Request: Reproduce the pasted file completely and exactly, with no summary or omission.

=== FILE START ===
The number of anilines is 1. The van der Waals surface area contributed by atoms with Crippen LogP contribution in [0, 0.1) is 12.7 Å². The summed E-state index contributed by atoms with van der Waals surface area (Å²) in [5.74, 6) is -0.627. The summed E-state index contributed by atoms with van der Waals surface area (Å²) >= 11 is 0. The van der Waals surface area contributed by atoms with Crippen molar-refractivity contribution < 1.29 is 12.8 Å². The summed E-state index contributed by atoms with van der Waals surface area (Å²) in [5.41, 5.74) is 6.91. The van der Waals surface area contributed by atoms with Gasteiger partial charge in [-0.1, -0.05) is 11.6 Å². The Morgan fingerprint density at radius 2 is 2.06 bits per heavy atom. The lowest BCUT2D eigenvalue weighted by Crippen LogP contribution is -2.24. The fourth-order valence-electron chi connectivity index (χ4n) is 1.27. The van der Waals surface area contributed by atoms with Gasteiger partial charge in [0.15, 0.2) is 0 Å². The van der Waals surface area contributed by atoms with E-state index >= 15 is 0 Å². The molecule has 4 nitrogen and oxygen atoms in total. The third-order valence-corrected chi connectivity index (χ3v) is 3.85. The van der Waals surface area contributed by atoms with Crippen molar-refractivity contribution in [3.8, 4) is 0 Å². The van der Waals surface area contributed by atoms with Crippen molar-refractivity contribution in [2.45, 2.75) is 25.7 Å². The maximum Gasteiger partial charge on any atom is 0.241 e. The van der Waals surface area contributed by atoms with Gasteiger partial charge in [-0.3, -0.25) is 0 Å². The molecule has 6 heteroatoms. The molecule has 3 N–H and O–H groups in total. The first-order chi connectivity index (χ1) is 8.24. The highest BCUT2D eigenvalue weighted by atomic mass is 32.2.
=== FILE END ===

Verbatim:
The number of anilines is 1. The van der Waals surface area contributed by atoms with Crippen LogP contribution in [0, 0.1) is 12.7 Å². The summed E-state index contributed by atoms with van der Waals surface area (Å²) in [5.74, 6) is -0.627. The summed E-state index contributed by atoms with van der Waals surface area (Å²) >= 11 is 0. The van der Waals surface area contributed by atoms with Crippen molar-refractivity contribution < 1.29 is 12.8 Å². The summed E-state index contributed by atoms with van der Waals surface area (Å²) in [5.41, 5.74) is 6.91. The van der Waals surface area contributed by atoms with Gasteiger partial charge in [-0.1, -0.05) is 11.6 Å². The Morgan fingerprint density at radius 2 is 2.06 bits per heavy atom. The lowest BCUT2D eigenvalue weighted by Crippen LogP contribution is -2.24. The fourth-order valence-electron chi connectivity index (χ4n) is 1.27. The van der Waals surface area contributed by atoms with Gasteiger partial charge in [0.15, 0.2) is 0 Å². The van der Waals surface area contributed by atoms with E-state index >= 15 is 0 Å². The molecule has 4 nitrogen and oxygen atoms in total. The third-order valence-corrected chi connectivity index (χ3v) is 3.85. The van der Waals surface area contributed by atoms with Crippen molar-refractivity contribution in [3.8, 4) is 0 Å². The van der Waals surface area contributed by atoms with Crippen molar-refractivity contribution in [2.45, 2.75) is 25.7 Å². The maximum Gasteiger partial charge on any atom is 0.241 e. The van der Waals surface area contributed by atoms with Gasteiger partial charge in [-0.3, -0.25) is 0 Å². The molecule has 6 heteroatoms. The molecule has 3 N–H and O–H groups in total. The first-order chi connectivity index (χ1) is 8.24. The highest BCUT2D eigenvalue weighted by atomic mass is 32.2.